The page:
DENTISTS HAVE WARNED that removing fluoride from drinking water could have serious consequences for the dental health of Irish children.
At a meeting of the Royal College of Surgeons in Ireland (RCSI) yesterday, Dean of the Faculty of Dentistry Dr John Walsh said all of the robust scientific data demonstrates that fluoridation protects against tooth decay.

“Studies of children’s oral health consistently showed that those living in areas with fluoridated water had 18% less tooth decay than those living in non-fluoridated areas,” he said.
To ignore this evidence is taking a big health risk.
The meeting heard that the potential effect of any decision by a local authority to remove fluoridation from public water systems would significantly increase the risk of tooth decay among children in Ireland.
Opposition to fluoride
In the last year, both Dublin City Council and Cork County Council have voted to end fluoridation of public water.
A high-profile campaign, organised by The Girl Against Fluoride, has also gained traction over the last couple of years. Organiser Aisling Fitzgibon has called for an end to the policy of mandatory water fluoridation, claiming it is harmful to public health.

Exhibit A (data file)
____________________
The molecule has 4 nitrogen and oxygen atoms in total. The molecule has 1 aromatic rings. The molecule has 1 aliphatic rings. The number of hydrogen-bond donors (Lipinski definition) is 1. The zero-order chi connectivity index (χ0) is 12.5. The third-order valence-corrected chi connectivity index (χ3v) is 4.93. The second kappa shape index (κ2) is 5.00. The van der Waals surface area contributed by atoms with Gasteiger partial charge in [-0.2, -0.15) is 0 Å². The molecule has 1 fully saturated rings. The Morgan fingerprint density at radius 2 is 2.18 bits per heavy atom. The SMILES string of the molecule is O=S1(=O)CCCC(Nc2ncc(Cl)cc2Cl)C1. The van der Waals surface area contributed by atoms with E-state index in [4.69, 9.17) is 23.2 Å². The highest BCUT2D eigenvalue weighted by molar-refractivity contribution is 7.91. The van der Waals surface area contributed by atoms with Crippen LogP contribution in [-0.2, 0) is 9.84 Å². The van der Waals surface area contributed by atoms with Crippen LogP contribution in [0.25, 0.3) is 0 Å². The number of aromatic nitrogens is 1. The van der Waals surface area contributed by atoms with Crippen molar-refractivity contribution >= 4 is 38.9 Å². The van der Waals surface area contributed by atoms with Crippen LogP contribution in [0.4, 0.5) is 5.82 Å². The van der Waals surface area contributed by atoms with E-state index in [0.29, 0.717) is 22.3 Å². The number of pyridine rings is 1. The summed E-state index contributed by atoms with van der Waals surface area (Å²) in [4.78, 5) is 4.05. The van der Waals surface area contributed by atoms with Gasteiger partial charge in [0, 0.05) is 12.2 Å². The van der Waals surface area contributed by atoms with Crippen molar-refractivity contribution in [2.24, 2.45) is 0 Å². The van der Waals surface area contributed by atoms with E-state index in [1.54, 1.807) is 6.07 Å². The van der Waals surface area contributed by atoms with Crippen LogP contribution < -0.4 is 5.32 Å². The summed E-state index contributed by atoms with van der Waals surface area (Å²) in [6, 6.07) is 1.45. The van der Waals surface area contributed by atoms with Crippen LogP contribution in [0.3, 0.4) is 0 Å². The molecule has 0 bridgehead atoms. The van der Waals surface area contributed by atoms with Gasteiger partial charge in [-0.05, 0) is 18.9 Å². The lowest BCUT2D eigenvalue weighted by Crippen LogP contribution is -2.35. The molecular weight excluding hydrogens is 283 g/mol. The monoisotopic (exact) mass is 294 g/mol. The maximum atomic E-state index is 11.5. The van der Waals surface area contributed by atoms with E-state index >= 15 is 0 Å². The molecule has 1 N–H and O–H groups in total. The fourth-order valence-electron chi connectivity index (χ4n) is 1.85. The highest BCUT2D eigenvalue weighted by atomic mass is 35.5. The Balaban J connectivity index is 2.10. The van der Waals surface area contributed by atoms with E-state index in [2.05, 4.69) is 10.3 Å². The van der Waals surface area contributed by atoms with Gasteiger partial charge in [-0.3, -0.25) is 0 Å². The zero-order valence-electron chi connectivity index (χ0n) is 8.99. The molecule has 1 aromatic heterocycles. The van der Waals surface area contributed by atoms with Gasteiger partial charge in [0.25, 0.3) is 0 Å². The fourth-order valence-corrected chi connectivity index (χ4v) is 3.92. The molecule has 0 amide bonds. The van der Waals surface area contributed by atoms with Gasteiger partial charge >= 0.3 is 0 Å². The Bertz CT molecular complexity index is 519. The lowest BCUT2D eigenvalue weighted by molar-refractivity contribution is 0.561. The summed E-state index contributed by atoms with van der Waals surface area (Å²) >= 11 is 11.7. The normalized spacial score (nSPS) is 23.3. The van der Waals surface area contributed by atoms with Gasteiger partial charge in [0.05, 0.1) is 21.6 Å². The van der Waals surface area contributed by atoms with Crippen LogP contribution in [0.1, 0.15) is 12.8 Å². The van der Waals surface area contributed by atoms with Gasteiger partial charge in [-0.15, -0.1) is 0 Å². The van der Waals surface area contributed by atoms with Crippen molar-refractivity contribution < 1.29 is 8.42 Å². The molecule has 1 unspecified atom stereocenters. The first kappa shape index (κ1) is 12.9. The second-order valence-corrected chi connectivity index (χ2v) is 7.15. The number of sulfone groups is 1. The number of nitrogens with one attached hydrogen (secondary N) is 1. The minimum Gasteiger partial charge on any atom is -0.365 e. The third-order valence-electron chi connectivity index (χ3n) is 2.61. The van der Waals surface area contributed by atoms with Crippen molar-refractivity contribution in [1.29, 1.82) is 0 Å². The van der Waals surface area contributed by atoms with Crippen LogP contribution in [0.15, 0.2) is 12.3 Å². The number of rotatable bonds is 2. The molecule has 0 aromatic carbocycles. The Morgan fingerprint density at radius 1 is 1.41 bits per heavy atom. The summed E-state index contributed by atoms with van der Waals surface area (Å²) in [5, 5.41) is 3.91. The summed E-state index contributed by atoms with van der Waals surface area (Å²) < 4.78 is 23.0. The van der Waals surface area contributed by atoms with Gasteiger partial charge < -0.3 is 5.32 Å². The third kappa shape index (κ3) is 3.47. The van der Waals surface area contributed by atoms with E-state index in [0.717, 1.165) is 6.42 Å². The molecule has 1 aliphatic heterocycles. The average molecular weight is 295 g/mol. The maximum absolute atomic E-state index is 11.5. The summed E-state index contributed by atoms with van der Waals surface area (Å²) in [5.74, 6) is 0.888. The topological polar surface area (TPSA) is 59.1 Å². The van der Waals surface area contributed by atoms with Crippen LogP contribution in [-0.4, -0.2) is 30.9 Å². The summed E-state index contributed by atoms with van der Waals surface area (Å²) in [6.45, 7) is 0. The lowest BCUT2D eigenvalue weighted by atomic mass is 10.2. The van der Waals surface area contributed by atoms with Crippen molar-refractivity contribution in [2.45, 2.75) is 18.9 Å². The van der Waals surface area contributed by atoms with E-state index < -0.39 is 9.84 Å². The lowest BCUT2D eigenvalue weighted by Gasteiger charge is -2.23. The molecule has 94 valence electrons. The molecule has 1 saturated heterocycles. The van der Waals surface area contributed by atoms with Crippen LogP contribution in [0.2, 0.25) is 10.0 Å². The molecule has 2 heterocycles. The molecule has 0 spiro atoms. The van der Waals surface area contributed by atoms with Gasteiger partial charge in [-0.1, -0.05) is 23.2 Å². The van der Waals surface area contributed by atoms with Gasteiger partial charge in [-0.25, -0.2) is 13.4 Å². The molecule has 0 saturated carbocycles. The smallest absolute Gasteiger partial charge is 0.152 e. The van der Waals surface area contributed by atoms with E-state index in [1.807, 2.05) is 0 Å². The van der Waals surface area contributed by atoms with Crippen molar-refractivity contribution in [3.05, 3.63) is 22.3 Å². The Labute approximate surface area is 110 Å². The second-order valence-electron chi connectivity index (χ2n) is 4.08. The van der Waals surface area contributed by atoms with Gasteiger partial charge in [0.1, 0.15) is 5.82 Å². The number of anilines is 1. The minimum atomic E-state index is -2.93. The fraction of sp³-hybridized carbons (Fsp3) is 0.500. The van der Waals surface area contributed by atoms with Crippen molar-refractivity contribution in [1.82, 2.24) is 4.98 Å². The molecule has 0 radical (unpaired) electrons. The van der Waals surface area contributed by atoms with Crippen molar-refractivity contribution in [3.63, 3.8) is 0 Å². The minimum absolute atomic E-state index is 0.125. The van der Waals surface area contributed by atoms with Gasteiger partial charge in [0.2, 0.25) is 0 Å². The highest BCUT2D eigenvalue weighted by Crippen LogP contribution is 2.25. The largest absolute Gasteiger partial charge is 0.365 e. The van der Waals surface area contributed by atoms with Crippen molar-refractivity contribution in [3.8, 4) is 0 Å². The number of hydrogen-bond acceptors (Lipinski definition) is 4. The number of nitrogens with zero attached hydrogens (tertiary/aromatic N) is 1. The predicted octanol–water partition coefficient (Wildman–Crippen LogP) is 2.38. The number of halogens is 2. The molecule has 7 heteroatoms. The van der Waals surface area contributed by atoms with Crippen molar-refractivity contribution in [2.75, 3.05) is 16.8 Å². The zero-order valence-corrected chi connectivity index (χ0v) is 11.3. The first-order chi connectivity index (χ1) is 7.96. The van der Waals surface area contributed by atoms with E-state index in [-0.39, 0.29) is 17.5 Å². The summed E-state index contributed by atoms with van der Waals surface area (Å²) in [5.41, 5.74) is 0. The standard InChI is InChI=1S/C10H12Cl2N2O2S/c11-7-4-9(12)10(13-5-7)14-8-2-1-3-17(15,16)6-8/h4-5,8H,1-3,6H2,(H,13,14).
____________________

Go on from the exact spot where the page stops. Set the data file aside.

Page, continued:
Her group is taking legal action against the Irish government as it claims citizens have been “stripped of our rights not to be drugged against our will with unlicensed, untested chemicals”.
However Dr Walsh said Irish dental surgeries are “brimming with children under seven who are already showing signs of irreparable tooth decay from over-consumption of sugar-sweetened drink and treats”. He said evidence shows that this situation would worsen if drinking water was not fluoridated.


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